If you thought you knew everything there was to know about the green and gold, the work of some UW-Green Bay students may surprise you.
This semester, the History, Democracy and Justice Studies and Humanities at UW-Green Bay and the Green Bay Packers Hall of Fame collaborated on an exciting project to document the history of the Packers as the franchise celebrates 100 years. Students will share their findings during a special open-to-the-public presentation next week.
Student projects cover a wide terrain of Packers history. One created by Grant Fischer, Kilian Carlson, Jamie Stankevitz, Rich Rehberg and Fisher Stathes, for example, explains how the Packers revolutionized professional football by deepening the use of the forward pass. Another, developed by Madeline Cichoki, Gwen Drumheller, Joseph Karrmann, Rachel Scray and Emily Bork draw on the Lyle Lahey cartoon collection to show how the Packers were integral in how Green Bay citizens understood national politics.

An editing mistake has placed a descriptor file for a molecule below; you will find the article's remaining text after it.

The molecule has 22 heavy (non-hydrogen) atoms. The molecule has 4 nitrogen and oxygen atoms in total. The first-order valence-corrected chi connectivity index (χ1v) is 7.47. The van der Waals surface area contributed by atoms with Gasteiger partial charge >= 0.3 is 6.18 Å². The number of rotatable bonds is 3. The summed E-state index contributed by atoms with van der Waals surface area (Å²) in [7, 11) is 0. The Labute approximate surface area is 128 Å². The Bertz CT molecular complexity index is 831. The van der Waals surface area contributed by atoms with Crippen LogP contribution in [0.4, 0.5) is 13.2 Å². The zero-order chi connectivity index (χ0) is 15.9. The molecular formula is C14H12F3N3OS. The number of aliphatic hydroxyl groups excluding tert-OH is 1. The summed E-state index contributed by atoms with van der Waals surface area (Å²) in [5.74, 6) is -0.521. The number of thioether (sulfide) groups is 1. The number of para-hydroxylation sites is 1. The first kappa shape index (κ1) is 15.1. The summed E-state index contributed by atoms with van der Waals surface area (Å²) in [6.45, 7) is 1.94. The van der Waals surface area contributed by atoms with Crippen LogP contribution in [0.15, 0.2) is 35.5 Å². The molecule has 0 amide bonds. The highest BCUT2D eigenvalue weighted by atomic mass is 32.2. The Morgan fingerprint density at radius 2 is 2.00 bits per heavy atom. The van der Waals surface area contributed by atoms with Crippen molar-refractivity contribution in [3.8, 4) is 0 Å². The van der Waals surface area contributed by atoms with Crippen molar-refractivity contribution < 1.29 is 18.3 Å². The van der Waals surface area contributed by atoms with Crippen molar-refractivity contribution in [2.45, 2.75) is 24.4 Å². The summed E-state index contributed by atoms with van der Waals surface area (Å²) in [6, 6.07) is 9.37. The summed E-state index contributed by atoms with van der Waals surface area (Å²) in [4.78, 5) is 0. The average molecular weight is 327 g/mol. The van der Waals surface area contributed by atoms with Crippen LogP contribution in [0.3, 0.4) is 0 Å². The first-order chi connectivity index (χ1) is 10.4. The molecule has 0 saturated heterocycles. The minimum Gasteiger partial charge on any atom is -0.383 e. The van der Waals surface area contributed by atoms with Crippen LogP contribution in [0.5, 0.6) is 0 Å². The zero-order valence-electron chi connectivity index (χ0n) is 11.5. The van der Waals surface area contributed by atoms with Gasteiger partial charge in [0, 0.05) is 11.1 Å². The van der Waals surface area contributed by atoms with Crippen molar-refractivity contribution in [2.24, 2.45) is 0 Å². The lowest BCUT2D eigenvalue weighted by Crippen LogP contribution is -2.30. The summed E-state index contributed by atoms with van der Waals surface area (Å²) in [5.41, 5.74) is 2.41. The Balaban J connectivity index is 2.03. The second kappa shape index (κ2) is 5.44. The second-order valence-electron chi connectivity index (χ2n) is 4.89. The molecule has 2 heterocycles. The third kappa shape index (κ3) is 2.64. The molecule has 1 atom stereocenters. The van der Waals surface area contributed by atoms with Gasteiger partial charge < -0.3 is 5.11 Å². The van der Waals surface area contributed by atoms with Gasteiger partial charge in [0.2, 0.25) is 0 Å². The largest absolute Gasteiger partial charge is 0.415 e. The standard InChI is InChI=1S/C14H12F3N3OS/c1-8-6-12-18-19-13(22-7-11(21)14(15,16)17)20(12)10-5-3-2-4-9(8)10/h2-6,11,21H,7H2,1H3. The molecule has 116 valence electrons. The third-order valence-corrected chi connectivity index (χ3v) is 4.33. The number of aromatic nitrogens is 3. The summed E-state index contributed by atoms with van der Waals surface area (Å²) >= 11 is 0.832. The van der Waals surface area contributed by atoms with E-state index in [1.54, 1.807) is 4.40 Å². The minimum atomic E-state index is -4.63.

Green Bay Packers Hall of Fame curator and historian Brent Hensel co-taught Prof. Heidi Sherman’s Introduction to Digital and Public Humanities and Prof. Jon Shelton’s Craft of History courses. Under the direction of Hensel, Sherman and Shelton, and using primary sources from local archives (including UW-Green Bay’s award-winning Archives and Area Research Center), students from each class combined forces to develop a series of unique digital projects. On Wednesday, Dec. 5, from 5-7 p.m. students will present their original scholarship in the 6th Floor North Club at Lambeau Field. Members of the campus community and the public are invited to attend. Guests should enter at the Bellin Health Gate and events staff will direct you to where the presentations are being held.